From Casetext: Smarter Legal Research

Rigor v. the State

Court of Appeals of Maryland
Jun 21, 1905
61 A. 631 (Md. 1905)

Summary

In Rigor v. State, 101 Md. 465, 61 A. 631, the same rule was announced, and it was held that sentence second imposed could be made to commence when the first terminated.

Summary of this case from The People v. Speece

Opinion

Decided June 21st, 1905.

Criminal Law — Cumulative Sentence to Begin After Expiration of Prior Sentence — Habeas Corpus to Bring Convict in Penitentiary Before Criminal Court for Trial on Another Indictment — Jurisdiction.

When a man is a confined in a penitentiary in the execution of a conviction of felony and sentence of imprisonment for a designated time, he may lawfully be convicted of another crime, and sentenced to imprisonment for a term beginning at the expiration of the former term, whether the prior sentence was imposed by the same Court or by another Court of the same State.

A convict in a penitentiary serving a sentence may be brought by habeas corpus into a criminal Court and tried upon indictment for another crime there pending against him.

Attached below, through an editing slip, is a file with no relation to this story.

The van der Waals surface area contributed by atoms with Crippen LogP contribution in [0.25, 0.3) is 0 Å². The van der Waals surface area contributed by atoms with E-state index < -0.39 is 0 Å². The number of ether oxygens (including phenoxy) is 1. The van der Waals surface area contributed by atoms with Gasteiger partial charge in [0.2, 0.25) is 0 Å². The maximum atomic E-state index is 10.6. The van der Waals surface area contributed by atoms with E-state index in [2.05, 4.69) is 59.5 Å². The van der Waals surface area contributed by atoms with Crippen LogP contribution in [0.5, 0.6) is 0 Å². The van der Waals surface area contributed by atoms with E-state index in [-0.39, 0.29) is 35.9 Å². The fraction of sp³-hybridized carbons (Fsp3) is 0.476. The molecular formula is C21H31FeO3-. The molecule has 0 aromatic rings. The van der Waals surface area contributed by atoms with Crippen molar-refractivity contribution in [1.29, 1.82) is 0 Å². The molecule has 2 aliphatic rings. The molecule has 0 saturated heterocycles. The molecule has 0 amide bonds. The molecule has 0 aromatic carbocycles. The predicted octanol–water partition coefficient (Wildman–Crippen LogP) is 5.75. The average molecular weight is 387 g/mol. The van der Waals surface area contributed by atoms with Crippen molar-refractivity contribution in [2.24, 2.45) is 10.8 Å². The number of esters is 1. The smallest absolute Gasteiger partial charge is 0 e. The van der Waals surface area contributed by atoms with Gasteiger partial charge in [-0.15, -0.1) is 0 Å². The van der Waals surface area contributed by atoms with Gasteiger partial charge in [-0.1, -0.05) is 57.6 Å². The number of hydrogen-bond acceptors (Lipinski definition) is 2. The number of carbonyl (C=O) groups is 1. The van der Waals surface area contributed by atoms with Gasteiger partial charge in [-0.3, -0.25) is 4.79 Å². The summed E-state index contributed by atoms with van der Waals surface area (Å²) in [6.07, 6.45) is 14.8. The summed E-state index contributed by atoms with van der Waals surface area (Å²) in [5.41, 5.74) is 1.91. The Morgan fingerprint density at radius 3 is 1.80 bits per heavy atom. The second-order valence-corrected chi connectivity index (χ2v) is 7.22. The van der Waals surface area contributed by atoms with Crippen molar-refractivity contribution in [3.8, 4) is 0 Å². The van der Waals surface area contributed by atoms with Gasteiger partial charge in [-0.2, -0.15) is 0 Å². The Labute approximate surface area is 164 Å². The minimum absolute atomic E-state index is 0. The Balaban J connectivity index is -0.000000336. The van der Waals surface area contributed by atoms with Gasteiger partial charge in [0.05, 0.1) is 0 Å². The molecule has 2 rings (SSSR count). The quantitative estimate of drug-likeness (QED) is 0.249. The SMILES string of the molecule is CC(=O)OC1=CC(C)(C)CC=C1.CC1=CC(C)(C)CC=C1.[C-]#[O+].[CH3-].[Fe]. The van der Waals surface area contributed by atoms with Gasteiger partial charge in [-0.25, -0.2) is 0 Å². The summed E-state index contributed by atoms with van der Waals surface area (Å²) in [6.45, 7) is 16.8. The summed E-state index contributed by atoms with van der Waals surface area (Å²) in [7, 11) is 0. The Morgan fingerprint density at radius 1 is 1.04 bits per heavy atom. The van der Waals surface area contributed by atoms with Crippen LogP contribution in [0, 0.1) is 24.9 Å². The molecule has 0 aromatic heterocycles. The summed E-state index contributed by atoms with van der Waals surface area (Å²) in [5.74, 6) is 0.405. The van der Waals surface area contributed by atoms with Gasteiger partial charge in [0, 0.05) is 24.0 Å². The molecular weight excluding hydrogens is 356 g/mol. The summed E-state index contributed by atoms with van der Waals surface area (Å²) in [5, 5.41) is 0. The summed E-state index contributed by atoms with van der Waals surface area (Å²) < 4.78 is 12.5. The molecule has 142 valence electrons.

After final judgment of conviction of a crime, the jurisdiction of the Court cannot be questioned by an inquiry into the means used to bring the accused into Court.

When a person undergoing confinement under a sentence imposed by one Court is tried for another offense in another Court and sentenced to imprisonment for a term beginning at the expiration of the former sentence, it is no objection to the validity of the second sentence that the Court imposing it did not have before it the record of the case in the other Court; when the record in the second case on appeal is silent on the subject, as it will never be presumed that a Court of original and general jurisdiction acted without adequate grounds to support its action.

Appeal from the Circuit Court of Baltimore City (WRIGHT, J.)

The cause was argued before McSHERRY, C.J., FOWLER, BRISCOE, PAGE, BOYD, PEARCE, SCHMUCKER and JONES, JJ.

James J. Lindsay and Lewis Hochheimer (with whom was R.R. Boarman on the brief), for the appellant.

William S. Bryan, Jr., Attorney-General, and Albert S.J. Owens, State's Attorney for Baltimore City, for the appellee.